The mother of 51-year-old Israeli Alon Guverg, who was killed a day earlier when Palestinian attackers shot at a bus, mourns during his funeral procession in Jerusalem.
(photo credit: AFP PHOTO)
The final vestiges of the "united Jerusalem" delusion are fading away. Jerusalem has become the focal point of the latest wave of terrorism, and the lack of separation between the Israeli and Palestinian populations in the capital will continue to make it easier for the next crop of terrorists.
Since Thursday, the police have instituted a kind of closure on the Arab neighborhoods in east Jerusalem. Those who remember the second intifada, however, know very well that closures are simply insufficient without a physical barrier in place. Those who are not involved in violence will simply pass through checkpoints, while the terrorists can simply choose the countless number of ways to sneak into the western part of the city.
Yes, it's true - 99 percent of the Palestinian population is not participating in the current round of fighting. All that are needed, however, are a few dozens of assailants to destroy the last remnants of the illusion of co-existence. Earlier this week, we saw an employee of the Bezeq phone company attack innocent Jews. We also saw a terrorist carry out an attack, even though he was an employee of the Beit Loewenstein rehabilitation hospital in Ra'anana.
The tens of thousands of east Jerusalemites who will commute to work in Israeli hospital, pharmacies, and construction sites will be met with suspicious gazes from their colleagues. Their bosses will wonder whether it is worth the security risk to keep them in their employ.
When the Israeli government drew up the municipal boundaries of Jerusalem after the 1967 war - and after the construction of the separation fence 10 years ago - it essentially annexed a quarter of a million Palestinians, granting them the status of permanent residents. Today, east Jerusalemites make up one-fifth of the Muslim population of Israel even though they do not identify emotionally with the Jewish state.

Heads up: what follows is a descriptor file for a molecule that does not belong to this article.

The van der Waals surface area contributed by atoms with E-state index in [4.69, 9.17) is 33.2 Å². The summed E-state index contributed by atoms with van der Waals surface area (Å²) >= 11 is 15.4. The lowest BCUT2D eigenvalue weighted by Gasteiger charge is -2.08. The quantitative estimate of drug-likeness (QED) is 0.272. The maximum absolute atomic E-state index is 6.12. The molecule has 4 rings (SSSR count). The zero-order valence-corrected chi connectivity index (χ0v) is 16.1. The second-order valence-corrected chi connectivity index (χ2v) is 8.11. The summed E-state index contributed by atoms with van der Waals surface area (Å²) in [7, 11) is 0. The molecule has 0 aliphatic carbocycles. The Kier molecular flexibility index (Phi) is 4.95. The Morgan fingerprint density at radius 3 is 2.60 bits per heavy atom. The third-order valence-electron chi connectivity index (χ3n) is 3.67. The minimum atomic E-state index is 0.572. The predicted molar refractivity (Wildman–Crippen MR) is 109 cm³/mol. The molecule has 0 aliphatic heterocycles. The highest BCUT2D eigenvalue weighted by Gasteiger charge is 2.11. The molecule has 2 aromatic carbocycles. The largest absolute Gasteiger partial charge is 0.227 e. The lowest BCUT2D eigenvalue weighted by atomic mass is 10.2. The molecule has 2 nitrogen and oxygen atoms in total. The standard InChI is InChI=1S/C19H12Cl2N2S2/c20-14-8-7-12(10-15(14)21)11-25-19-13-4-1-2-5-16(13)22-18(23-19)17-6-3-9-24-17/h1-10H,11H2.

Israel could place police officers wherever needed. It could erect concrete barricades and checkpoints at the entry points to every Palestinian village in Jerusalem. But when the distance between a Jewish neighborhood and a Palestinian area is just a matter of a few meters, only a fence or a wall could provide security.
There is no chance that a government headed by Benjamin Netanyahu would dare place a physical barrier in Jerusalem that would effectively divide the city, which means that the Palestinian knife-wielding assailants could continue to wander around the city as freely as they wish. Nonetheless, it is strange that this government, with all its bluster and bravado, doesn't adopt tougher measures to serve as a deterrent.
The demolition of homes, which is carried out after a long, drawn-out legal process that could take up to 18 months, loses its effect. Home demolitions on their own, however, is not enough. Israel needs to punish the families of terrorists, even if it means expelling them to the Gaza Strip. Every terrorist should know that the moment he brandishes a knife, he is condemning his family to a life of misery.
What is being referred to here as a "wave of terrorism" (a more fitting name has yet to be agreed upon) will apparently continue into the foreseeable future. It's important to keep Hamas in Gaza, the armed rejectionist groups in Judea and Samaria, and the Arabs of Israel out of this current round of clashes. Israel should instead focus on the heart of the problem, which is Jerusalem.
There are no absolute solutions. It is quite obvious that a better diplomatic atmosphere would calm tensions on the ground, but it is simply impossible to create such an atmosphere given the current Israeli and Palestinian leadership. That is why Israel must continue to fight this form of terrorism with whatever means are available with the understanding that it will not go away anytime soon.The writer is Channel 10's chief military correspondent.